God’s rejection of Cain’s sacrifice and acceptance of Abel’s is a topic of much discussion, with a number of different proposals made for why the distinction was made. Perhaps the most popular opinion is that Abel’s sacrifice was accepted because it involved the shedding of blood, which is necessary for the forgiveness of sins (Heb. 9:22). Some argue that Cain’s offering of produce from the ground was insufficient due to the curse on the earth (Gen. 3:17–18). Still others look to Cain’s offering and note that it is simply an offering of the “fruit of the ground” rather than of the firstfruits and as such was not acceptable to the Lord (see Lev. 2:14 for firstfruits offerings). The common thread among all these views is that the answer to why one offering was rejected and the other accepted has to do with the object of the offering itself. While there are clear texts that deal with the quality and kind of offerings that are acceptable to God (see Lev. 1:3), this does not seem to fit what is happening in Genesis 4. Instead, the most likely reason for God’s acceptance of Abel’s offering and His rejection of Cain’s is not the quality of the offering but the character of the worshiper. Abel approached God in the humility of faith and Cain in the pride of self-righteousness. Their respective characters constitute the distinguishing feature of the two brothers. To illustrate this point, we will work through three areas: first, the kind of sacrifices offered; second, the context of Genesis 4; and third, the brothers’ character.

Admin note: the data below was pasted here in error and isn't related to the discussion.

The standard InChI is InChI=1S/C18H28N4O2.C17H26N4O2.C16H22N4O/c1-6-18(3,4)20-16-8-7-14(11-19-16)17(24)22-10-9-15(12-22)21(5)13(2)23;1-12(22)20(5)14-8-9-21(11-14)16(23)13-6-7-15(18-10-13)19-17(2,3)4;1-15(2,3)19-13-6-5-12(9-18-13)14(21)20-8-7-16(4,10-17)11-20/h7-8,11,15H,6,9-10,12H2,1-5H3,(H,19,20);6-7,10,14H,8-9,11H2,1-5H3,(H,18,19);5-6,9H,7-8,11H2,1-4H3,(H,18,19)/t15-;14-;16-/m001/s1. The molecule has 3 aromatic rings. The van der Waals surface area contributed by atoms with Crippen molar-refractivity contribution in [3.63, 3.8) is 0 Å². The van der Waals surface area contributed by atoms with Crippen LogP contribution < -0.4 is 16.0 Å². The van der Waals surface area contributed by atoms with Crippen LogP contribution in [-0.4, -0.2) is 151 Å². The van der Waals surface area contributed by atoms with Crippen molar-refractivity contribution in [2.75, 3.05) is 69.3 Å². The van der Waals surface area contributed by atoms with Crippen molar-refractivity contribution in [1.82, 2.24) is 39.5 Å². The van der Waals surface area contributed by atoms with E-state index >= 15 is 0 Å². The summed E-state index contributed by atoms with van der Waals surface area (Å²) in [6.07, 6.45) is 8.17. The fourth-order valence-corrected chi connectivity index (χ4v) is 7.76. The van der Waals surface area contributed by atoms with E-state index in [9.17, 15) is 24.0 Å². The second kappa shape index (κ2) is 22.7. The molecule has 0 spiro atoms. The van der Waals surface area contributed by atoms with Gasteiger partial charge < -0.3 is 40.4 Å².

First, considering the sacrifices, grain and animal offerings are both part of the Old Testament sacrificial system. While animal sacrifices are important, without the grain offerings Israel would not be worshiping the Lord appropriately (Lev. 2), and not all grain offerings were firstfruit offerings. Moreover, both Cain’s and Abel’s offerings are called a minhah in Hebrew, and while this can be a general term for “offering,” it is used in Leviticus 2 in reference to approved grain offerings. In light of these observations, the particular kind of offering that both Cain and Abel brought—grain and animal—were part of the sacrificial system and therefore appropriate to bring before the Lord. The distinguishing feature of each offering, therefore, cannot be in the kind or quality of the sacrifice. The answer must lie elsewhere.